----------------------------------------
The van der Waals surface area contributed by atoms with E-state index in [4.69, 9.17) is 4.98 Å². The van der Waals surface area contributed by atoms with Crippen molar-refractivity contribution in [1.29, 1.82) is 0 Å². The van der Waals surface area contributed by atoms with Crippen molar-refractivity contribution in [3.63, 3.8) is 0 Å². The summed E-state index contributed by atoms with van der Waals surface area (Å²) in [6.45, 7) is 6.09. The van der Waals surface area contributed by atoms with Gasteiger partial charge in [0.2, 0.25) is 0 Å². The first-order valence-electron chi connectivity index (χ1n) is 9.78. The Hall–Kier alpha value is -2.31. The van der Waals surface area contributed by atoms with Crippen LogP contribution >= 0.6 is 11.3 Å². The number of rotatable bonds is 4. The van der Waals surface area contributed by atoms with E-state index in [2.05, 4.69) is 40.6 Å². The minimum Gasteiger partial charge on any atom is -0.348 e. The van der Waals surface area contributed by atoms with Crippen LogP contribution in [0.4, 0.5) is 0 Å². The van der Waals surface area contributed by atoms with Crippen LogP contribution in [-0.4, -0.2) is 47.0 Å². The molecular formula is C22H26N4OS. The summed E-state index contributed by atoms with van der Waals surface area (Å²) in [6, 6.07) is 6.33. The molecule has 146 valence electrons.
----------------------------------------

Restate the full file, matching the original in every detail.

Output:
The van der Waals surface area contributed by atoms with E-state index in [4.69, 9.17) is 4.98 Å². The van der Waals surface area contributed by atoms with Crippen molar-refractivity contribution in [1.29, 1.82) is 0 Å². The van der Waals surface area contributed by atoms with Crippen molar-refractivity contribution in [3.63, 3.8) is 0 Å². The summed E-state index contributed by atoms with van der Waals surface area (Å²) in [6.45, 7) is 6.09. The van der Waals surface area contributed by atoms with Gasteiger partial charge in [0.2, 0.25) is 0 Å². The first-order valence-electron chi connectivity index (χ1n) is 9.78. The Hall–Kier alpha value is -2.31. The van der Waals surface area contributed by atoms with Crippen LogP contribution >= 0.6 is 11.3 Å². The number of rotatable bonds is 4. The van der Waals surface area contributed by atoms with E-state index in [2.05, 4.69) is 40.6 Å². The minimum Gasteiger partial charge on any atom is -0.348 e. The van der Waals surface area contributed by atoms with Crippen LogP contribution in [0.4, 0.5) is 0 Å². The van der Waals surface area contributed by atoms with Crippen LogP contribution in [-0.4, -0.2) is 47.0 Å². The molecular formula is C22H26N4OS. The summed E-state index contributed by atoms with van der Waals surface area (Å²) in [6, 6.07) is 6.33. The molecule has 146 valence electrons.